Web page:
Lonely Planet Writer

Eat up or pay up - restaurants fine wasteful guests in Germany

Eat up or pay up – that’s the motto of a number of Asian restaurants in Germany who are trying to reduce food wastage.

Sushi serving taken to the next level in Hong Kong.
Asian restaurant  owners in Germany say they have seen too much waste of good food in buffet situations and want to reduce wastage. Image by Kai Hendry / CC BY 2.0

Clean plates are the currency in these eateries and for those who don’t finish their meal, there is an extra fee added to the bill. The Local newspaper reports that a sushi and grill restaurant in Stuttgart call Yuoki, has initiated such charges, with others following suit. Yuoki offers guests a ‘Taste 120’ which gives them two hours to consume all they have put on their plate from an all-you-can-eat buffet.

However, if their eyes are bigger than their tummies and they leave uneaten food which can’t be used for other customers, they face a fine of €1 under their ‘eat up or pay up’ campaign. The owner of the restaurant, Guoyu Luan explained that the service is entitled “all you can eat” and not “all you can give away.”

After two decades in the business, he has seen time and again the amount of buffet food that becomes leftovers and is thrown out as rubbish. He said that while he didn’t want to upset his clientele, he didn’t want them wasting food by abusing the ‘all you can eat’ system.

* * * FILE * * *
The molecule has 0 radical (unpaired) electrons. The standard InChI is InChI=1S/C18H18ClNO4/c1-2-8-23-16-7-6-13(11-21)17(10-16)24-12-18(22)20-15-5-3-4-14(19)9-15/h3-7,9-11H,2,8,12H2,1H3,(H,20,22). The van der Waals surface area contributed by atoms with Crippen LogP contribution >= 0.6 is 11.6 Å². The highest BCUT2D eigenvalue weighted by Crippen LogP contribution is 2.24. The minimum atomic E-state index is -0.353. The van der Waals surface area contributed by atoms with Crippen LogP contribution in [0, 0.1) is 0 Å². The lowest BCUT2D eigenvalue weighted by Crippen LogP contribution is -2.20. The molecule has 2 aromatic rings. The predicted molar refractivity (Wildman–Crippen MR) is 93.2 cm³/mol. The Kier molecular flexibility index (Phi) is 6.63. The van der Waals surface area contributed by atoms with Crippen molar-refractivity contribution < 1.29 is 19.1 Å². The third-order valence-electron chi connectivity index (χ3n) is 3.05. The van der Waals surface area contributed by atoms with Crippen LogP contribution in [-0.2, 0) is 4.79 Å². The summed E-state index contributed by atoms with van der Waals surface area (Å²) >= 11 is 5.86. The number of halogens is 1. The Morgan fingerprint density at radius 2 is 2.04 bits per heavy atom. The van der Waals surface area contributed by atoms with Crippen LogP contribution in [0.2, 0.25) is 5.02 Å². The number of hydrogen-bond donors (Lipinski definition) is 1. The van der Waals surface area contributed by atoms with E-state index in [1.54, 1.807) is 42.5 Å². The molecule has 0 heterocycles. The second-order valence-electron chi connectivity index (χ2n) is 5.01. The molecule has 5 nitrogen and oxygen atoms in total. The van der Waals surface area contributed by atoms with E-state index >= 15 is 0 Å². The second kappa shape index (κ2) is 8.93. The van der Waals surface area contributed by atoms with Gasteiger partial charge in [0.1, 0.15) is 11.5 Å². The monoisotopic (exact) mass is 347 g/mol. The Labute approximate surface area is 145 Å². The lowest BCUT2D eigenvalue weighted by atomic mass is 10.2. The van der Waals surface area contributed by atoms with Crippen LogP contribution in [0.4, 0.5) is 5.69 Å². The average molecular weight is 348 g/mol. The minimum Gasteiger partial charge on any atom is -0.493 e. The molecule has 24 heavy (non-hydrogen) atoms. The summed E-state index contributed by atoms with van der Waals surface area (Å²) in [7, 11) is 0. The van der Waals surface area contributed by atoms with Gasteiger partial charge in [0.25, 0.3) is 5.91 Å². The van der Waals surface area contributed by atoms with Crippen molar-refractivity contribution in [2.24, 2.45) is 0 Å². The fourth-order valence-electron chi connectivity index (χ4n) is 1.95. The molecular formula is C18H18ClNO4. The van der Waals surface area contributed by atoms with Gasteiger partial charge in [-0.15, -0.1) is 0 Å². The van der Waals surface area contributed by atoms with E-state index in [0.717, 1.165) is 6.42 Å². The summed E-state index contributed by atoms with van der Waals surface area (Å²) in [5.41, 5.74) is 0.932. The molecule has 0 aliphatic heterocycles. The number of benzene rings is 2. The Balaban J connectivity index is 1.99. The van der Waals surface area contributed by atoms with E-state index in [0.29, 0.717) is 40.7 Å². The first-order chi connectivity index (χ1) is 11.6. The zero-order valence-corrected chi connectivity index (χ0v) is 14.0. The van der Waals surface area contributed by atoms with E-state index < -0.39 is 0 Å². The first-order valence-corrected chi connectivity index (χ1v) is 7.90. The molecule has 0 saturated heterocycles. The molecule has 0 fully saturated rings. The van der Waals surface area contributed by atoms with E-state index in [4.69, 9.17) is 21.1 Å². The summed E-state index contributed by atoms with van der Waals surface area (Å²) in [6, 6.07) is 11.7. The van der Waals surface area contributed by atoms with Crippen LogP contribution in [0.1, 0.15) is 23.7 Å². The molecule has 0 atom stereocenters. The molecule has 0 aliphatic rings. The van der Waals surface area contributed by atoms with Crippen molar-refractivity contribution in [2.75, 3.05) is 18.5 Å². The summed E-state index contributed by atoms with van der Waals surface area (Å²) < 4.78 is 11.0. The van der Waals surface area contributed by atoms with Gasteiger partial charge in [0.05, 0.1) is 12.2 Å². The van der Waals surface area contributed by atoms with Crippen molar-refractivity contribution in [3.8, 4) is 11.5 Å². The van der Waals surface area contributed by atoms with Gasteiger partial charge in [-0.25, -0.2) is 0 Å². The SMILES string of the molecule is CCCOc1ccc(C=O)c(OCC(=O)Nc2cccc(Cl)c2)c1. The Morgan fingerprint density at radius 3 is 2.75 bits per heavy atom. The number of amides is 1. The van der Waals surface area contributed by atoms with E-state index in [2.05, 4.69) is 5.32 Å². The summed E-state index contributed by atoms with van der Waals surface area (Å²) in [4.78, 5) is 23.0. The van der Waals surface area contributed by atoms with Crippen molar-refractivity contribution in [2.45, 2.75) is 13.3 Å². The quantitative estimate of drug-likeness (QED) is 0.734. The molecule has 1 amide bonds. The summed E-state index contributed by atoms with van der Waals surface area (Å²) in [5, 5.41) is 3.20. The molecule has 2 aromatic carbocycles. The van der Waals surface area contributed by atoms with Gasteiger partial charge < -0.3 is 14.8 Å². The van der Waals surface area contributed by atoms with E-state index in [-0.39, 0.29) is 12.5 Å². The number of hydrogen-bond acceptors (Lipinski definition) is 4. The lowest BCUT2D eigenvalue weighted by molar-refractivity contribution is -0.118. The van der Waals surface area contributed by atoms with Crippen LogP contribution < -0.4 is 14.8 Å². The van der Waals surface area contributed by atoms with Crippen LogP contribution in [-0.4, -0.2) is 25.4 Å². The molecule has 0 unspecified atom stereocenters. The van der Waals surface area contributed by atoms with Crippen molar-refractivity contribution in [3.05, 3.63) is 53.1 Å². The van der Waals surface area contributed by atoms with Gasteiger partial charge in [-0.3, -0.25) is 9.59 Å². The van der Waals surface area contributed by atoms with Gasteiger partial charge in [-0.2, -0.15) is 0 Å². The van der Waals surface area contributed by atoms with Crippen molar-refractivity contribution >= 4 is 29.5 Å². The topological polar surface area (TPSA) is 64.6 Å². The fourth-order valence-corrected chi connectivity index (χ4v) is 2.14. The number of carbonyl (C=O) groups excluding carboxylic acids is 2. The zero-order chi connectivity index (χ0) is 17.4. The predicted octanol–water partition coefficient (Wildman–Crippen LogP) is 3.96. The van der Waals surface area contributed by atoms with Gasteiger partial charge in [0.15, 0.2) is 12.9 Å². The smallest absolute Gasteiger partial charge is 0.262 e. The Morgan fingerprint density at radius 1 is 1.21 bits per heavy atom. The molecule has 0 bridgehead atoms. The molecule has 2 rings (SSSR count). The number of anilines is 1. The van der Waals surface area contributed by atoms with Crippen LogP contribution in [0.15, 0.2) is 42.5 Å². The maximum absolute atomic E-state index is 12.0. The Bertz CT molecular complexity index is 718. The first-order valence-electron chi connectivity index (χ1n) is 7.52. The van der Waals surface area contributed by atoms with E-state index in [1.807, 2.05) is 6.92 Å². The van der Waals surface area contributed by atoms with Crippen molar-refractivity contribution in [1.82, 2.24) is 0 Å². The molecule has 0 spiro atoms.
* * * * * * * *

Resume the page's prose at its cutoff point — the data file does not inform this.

Like Yuoki a Japanese restaurant in Düsseldorf called Okinii, also dispenses ‘fines’ of €1 to diners who leave cold food on their plate and double that amount if warm food is not cleared. Its website makes it clear that “waste is not appreciated” in their restaurant.

A sushi restaurant in Tokyo.
sushi restaurant in Stuttgart call Yuoki has initiated an eat up or pay up policy. Image by Paul Miller / CC BY 2.0

In the town of Menden in North Rhine-Westphalia, the Chinese-Mongolian restaurant Himalaya has also joined the anti-waste bandwagon. There, staff can add €2 to the bill if guests leave over 100 grams of food on their plate.

While Germans like to separate their rubbish, they are not so careful with wasting food, according to a recent study. Every German discards food to the value of about €235 a year. At Guoyu Luan’s restaurant in Stuttgart, the estimated €900 to €1000 that he has collected so far in his ‘eat up or pay up’ campaign is earmarked to go to charity.